What Will Happen Next In The Tech World?

What Will Happen Next In The Tech World?Source image via voanews.com

No one can say for certain what new apps will arise and what companies will fade away this year, but our tech columnist Michael Thomsen makes three bold predictions for the tech world in 2014. 

Predicting the future is one of the inescapable affects of people who follow technology. The industry is founded on a belief in improvement, and it can be irresistible to claim the role of head soothsayer, standing before a roiling chaos of startups, swindlers, and conglomerates, claiming to see what will come next. Because all technologies presume to be solutions to some great or small problem with the present, all predictions about technology end up being seen as either pro- or anti-progress. But it’s also possible to read the future of technology as something cyclical, bound to patterns of over-excited optimism and abandonment at the first signs of trouble.

Many have argued the tech industry has been an inflating bubble over the last decade, and the last few years of record-breaking revenues from Apple, Google, Amazon, Facebook, and Twitter offer evidence of the Western world is nearing a saturation point for apps, streams, networks, and devices. Combined with an increasing skepticism sprung from waves of bad press about government spying, unscrupulous data harvesting, and the clamoring noise from interchangeable competitors, it could be that we are on the verge of an epochal course correction.

2014 could be a year of great progress, in a way, shuttling off the worst excesses of the last decade of tech industry build up. Here are are three of my predictions for what 2014 will bring. I have no idea if any of this will actually turn out to be true, but everything a writer claims to be true is a reflection of what he wants to be true. In that spirit, accept these three called shots as prescriptive hopes for how the tech world might be a healthier, and less exploitive place in the coming year.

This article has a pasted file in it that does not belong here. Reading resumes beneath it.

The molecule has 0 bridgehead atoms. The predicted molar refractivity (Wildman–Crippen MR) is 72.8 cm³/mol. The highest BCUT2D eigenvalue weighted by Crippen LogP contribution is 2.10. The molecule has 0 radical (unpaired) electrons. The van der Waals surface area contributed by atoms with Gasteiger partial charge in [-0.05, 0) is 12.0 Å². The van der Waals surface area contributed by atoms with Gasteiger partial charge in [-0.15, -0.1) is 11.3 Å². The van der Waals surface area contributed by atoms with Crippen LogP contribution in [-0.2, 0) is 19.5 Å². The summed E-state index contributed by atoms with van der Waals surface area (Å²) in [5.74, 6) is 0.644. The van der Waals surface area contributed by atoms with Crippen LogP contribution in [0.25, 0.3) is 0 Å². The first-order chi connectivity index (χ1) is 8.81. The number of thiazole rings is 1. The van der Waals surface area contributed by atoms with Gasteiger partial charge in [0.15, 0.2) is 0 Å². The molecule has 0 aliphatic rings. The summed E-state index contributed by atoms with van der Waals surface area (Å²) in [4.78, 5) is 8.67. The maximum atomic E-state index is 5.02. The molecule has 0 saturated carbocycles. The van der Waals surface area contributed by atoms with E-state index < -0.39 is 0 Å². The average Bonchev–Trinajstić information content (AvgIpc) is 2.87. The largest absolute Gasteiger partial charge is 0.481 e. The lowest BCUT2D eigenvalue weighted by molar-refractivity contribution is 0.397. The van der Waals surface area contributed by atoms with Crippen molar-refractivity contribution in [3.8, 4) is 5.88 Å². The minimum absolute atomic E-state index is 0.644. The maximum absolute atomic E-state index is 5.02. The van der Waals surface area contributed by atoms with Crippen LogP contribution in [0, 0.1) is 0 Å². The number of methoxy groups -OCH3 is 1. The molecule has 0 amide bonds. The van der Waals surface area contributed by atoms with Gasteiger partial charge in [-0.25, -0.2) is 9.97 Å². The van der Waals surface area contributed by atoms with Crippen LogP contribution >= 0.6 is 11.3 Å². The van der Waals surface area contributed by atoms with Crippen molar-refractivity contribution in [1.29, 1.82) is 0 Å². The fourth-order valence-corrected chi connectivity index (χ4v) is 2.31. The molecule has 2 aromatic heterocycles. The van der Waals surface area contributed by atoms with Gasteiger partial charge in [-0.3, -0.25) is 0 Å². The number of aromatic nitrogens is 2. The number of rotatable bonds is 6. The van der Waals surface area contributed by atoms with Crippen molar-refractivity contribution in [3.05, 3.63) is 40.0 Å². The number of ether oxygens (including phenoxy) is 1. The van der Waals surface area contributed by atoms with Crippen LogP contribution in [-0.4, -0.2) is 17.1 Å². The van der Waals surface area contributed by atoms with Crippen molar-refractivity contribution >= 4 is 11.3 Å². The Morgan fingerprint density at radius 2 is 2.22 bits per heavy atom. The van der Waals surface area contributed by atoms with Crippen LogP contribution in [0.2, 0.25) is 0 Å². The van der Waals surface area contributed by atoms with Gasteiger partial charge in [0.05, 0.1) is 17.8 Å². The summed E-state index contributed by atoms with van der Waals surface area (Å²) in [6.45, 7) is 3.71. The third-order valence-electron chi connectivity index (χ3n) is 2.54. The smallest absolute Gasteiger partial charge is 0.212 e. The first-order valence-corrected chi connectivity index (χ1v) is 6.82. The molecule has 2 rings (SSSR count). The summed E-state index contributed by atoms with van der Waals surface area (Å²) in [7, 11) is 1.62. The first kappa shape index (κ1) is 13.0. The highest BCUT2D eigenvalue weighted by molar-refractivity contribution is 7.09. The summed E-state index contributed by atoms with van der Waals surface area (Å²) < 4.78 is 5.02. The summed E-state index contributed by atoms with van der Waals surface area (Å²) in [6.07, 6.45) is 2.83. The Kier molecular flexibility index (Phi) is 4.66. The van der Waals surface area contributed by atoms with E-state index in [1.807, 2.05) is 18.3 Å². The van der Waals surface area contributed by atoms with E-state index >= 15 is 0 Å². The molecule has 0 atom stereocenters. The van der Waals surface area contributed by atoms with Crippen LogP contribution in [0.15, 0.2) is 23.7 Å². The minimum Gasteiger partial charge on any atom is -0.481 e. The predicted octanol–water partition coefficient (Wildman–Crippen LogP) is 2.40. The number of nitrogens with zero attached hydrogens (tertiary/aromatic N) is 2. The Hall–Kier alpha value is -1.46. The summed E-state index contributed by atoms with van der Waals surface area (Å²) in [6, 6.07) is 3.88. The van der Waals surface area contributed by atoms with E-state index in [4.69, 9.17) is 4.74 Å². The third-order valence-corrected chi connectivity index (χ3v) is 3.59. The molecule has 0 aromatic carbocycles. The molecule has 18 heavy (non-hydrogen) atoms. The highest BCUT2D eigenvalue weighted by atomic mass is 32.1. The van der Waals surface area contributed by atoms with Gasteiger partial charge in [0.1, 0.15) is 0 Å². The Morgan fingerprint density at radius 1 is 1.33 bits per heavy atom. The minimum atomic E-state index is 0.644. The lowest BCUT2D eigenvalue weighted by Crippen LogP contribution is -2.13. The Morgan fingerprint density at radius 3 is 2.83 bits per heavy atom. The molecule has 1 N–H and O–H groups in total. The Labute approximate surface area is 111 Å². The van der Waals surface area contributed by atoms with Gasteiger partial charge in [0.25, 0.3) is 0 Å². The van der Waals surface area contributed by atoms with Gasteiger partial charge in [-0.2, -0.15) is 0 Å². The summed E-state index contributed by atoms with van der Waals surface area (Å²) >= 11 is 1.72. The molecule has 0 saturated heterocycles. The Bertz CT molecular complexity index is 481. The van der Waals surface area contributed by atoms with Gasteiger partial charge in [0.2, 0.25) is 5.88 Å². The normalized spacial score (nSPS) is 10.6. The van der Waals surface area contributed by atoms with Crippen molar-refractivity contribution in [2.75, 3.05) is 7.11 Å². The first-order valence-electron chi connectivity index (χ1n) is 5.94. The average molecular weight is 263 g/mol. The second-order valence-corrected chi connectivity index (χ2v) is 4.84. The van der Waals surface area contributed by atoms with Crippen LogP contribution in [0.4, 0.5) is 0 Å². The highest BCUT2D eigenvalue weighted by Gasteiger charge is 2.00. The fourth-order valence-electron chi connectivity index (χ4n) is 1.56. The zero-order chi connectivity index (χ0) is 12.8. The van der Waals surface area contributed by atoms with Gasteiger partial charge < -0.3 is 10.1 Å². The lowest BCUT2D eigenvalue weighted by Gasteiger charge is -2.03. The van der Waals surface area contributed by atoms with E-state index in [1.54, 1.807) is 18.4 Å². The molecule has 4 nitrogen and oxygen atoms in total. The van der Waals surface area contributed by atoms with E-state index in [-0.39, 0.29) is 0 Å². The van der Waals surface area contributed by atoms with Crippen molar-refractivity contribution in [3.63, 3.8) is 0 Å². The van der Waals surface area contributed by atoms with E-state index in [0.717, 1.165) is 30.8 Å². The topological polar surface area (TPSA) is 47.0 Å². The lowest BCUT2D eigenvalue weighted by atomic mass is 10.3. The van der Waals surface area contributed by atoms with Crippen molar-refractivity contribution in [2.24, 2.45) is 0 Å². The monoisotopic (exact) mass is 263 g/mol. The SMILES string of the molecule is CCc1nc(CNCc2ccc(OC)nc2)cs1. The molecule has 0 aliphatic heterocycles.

Microsoft Begins Its Transformation Into a Zombie Company

Did you know that Friendster still exists, and that you can Like it on Facebook? The company has a Twitter account and a YouTube channel as well, though odds are you’ve never been to any of those places. This is what death is like for technology companies, they don’t go away, people just stop caring about them until they forget they even exist. Microsoft once predominated the entire computer industry, a simple software manufacturer that somehow managed to become more important than the machines its operating systems and programs ran on. For long while, just saying PC meant Windows PC and not OSX, Linux, Dell, or HP. 

[Microsoft] is still a behemoth, with an estimated $77 billion in revenue for 2013, but much of its money is zombie profit, living on a legacy of old invention and without any real case to make for itself in the future. The company will not go bankrupt or collapse in 2014, it will just begin a long fade into the background.

Today, everything is different, in large part because “computer” is no longer the monolithic term it was in the 80s and 90s. Computers are everywhere now, and fewer and fewer of them run Microsoft programs, from iPhones and iPads to GPS machines and fitness bands. Last year, the company finally accepted the resignation of Steve Ballmer after a decade of lost opportunities and outright failures, including the failure to beat iPad to market with J. Allard’s Courier project , the woeful sales of Surface, and the widespread disinterest in Windows 8. The company is still a behemoth, with an estimated $77 billion in revenue for 2013, but much of its money is zombie profit, living on a legacy of old invention and without any real case to make for itself in the future. The company will not go bankrupt or collapse in 2014, it will just begin a long fade into the background.